Emissions Trading Scheme: Regulations for Solid Waste Disposal Facilities

Date: September 2010

Office of the Minister for Climate Change Issues

Chair
Cabinet Economic Growth and Infrastructure Committee

Proposal

  1. I propose that the Committee
    1. Agree to the recommended methodologies for solid waste disposal facility reporting under the New Zealand Emissions Trading Scheme; and
    2. Invite the Minister for Climate Change Issues to issue drafting instructions to the Parliamentary Counsel Office for technical amendments to the exposure draft regulations on the basis of these decisions; and
    3. Invite the Minister for Climate Change Issues to submit a paper on regulations for the disposal facility sector to Cabinet Legislative Committee in order to promulgate these regulations by 1 October 2010.

Executive summary

  1. Disposal facilities create methane emissions through the biodegradation of organic waste in oxygen-less environments. Carbon dioxide emissions are also created, but these are either already accounted for in the NZ ETS in the case of wood, or not included in the national greenhouse gas inventory as they are assumed immediately reabsorbed by growing organic matter.
  2. Methane emissions from landfills have declined around 30% since 1990 despite increasing population, economic growth and solid waste volumes. The main reason for reduced emissions is the rapid uptake of landfill gas collection and destruction systems in our largest landfills.
  3. Under the Climate Change Response Act 2002 (the Act), the solid waste disposal facility sector enters the New Zealand Emissions Trading Scheme (NZ ETS) from 1 January 2013. Regulations are required under the Act to prescribe methodologies for participants to calculate their emissions and the removals from selected activities.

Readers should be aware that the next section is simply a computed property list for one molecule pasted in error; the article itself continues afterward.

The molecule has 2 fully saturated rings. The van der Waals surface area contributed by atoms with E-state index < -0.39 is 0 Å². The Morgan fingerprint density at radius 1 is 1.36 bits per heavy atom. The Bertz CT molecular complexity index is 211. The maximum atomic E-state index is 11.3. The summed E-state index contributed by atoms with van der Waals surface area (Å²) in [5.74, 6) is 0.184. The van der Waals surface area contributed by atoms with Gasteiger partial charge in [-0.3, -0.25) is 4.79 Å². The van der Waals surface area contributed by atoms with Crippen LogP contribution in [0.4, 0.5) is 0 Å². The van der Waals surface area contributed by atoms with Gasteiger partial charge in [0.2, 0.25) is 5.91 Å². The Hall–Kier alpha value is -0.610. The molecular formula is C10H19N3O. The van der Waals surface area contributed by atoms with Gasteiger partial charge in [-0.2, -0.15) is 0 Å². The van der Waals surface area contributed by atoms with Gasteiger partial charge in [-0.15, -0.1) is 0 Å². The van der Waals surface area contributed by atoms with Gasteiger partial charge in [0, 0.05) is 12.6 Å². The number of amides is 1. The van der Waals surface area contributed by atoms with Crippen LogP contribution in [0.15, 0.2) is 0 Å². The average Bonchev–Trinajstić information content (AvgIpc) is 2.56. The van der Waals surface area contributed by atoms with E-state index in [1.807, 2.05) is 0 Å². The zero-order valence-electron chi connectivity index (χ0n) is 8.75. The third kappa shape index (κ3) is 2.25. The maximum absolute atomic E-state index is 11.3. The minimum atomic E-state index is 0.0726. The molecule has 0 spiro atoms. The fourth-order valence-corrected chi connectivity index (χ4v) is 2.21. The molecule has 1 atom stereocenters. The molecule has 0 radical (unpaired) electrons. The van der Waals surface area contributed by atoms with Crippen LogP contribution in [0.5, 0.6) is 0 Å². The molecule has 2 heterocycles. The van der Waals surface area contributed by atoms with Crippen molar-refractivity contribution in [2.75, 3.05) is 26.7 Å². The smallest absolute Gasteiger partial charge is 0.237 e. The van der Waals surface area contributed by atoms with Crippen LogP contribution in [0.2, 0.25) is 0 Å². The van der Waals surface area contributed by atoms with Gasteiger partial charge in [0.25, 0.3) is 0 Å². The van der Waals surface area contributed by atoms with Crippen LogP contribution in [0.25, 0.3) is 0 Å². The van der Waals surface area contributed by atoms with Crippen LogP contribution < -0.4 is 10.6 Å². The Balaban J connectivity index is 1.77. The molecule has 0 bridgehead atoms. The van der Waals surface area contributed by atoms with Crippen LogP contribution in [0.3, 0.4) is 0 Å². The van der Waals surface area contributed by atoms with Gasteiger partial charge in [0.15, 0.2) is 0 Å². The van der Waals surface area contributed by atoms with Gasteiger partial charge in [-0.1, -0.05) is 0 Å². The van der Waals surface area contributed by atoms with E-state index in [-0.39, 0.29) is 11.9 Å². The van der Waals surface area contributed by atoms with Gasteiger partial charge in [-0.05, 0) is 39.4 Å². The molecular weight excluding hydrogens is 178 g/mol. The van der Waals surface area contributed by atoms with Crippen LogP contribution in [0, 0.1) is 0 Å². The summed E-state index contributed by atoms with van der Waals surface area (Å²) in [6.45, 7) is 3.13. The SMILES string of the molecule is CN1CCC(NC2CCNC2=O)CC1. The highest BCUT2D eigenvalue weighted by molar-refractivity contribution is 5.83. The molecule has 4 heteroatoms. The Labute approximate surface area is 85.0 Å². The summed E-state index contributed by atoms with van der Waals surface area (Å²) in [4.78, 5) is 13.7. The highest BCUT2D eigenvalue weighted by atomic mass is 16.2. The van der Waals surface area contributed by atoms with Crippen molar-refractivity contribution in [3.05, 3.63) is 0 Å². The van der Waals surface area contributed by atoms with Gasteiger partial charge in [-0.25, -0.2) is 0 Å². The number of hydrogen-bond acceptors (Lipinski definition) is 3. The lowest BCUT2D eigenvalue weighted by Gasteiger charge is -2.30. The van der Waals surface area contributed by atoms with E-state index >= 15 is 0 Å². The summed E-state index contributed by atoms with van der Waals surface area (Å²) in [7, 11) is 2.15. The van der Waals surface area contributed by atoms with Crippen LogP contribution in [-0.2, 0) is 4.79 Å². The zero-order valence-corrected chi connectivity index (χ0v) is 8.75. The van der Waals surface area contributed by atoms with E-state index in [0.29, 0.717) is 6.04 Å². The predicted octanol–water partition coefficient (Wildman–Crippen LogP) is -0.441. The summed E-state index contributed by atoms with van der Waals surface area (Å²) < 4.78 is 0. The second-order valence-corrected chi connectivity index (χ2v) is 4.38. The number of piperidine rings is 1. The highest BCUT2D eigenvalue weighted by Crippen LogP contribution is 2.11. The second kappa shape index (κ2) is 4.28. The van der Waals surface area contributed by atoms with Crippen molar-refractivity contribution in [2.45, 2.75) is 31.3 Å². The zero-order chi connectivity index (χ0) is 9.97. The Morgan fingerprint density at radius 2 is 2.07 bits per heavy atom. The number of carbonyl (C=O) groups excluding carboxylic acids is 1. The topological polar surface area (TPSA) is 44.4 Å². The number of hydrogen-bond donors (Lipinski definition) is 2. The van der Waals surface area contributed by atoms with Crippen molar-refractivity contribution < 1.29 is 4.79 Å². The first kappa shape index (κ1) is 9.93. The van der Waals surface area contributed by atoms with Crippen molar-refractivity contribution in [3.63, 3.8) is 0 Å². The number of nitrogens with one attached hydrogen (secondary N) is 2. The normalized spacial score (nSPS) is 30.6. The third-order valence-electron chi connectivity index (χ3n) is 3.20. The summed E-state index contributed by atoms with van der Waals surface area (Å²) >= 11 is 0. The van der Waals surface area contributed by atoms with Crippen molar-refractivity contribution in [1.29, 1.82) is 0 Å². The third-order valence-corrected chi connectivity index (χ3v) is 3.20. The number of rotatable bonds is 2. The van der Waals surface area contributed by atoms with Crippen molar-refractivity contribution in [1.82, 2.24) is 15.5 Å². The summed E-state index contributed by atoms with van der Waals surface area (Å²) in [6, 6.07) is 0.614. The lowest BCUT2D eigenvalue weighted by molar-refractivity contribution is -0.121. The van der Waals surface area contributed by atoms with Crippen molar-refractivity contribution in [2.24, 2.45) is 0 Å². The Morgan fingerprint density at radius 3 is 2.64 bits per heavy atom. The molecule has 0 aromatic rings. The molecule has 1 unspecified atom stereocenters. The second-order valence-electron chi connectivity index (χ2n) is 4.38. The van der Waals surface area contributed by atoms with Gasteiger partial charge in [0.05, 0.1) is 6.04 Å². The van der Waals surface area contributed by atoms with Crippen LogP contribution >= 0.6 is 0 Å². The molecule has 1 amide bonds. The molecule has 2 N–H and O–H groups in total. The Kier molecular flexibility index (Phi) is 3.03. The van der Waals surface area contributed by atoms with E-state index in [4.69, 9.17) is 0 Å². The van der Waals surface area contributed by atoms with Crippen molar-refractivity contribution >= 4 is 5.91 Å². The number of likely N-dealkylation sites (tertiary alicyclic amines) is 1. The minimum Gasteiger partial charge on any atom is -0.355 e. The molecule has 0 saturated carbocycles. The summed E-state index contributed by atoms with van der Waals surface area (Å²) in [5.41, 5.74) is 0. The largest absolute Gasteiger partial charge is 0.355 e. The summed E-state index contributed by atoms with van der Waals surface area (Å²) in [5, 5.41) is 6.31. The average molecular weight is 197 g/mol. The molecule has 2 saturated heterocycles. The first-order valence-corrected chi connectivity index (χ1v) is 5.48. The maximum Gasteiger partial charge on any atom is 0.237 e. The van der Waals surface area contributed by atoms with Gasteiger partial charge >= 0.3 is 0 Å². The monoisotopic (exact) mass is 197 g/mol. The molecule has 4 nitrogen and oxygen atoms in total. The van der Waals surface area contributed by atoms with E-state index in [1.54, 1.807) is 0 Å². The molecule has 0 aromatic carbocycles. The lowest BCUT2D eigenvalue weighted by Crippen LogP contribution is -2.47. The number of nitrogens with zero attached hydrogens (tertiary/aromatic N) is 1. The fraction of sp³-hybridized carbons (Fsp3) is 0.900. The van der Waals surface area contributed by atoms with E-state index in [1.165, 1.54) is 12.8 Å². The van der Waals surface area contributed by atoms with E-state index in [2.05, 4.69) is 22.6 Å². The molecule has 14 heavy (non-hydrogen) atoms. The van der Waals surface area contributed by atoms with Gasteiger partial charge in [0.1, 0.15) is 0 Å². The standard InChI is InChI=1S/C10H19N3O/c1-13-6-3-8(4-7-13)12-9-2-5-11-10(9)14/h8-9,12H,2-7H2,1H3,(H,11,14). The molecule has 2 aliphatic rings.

4. Under section 166(3) of the Act, it is necessary for these regulations to be Gazetted no later than 1 October 2010 to come into force on 1 January 2011.
  5. There is a difference between the recommended methodology and that used in the New Zealand’s Greenhouse Gas Inventory (Inventory) that will create fiscal implications of $8m per annum benefit to the Crown on average over 2013 to 2020. It is expected that in medium term (between ten and twenty years), there will be approximate fiscal neutrality (i.e. participants will be required to surrender a similar number of emission units for an activity to the number the Crown is required to surrender).
  6. A series of consultation activities on exposure draft disposal facility regulations have taken place. This consultation has informed the final package of regulations for which I now seek approval.
  7. Aligning data collection and emissions calculation methodologies with existing business systems where possible allows participants to calculate their emissions with administrative costs minimised.
  8. I recommend that the Committee confirms previous in-principle decisions and agrees changes to policy to clarify participant obligations. If approval is granted, drafting instructions will be issued to the Parliamentary Counsel Office (PCO). The policy changes include:
    1. a technical change to the default emissions factor
    2. a methodological change to how landfill gas destroyed is accounted for
    3. allowing participants to define waste classes for the development of unique emissions factors
    4. defining the maximum landfill gas collection efficiency estimate is 90%

Background

  1. Disposal facilities create methane emissions through the biodegradation of organic waste in oxygen-less environments. Carbon dioxide emissions are also created, but these are either already accounted for in the NZ ETS in the case of wood, or not included in the national greenhouse gas inventory as they are assumed immediately reabsorbed by growing organic matter.
  2. Methane emissions from landfills have declined around 30% since 1990 despite increasing population, economic growth and solid waste volumes. The main reason for reduced emissions is the rapid uptake of landfill gas collection and destruction systems in our largest landfills. Other reasons include the trend towards larger, modern regionalised waste management systems, and changes to the amount of organic matter in disposed waste.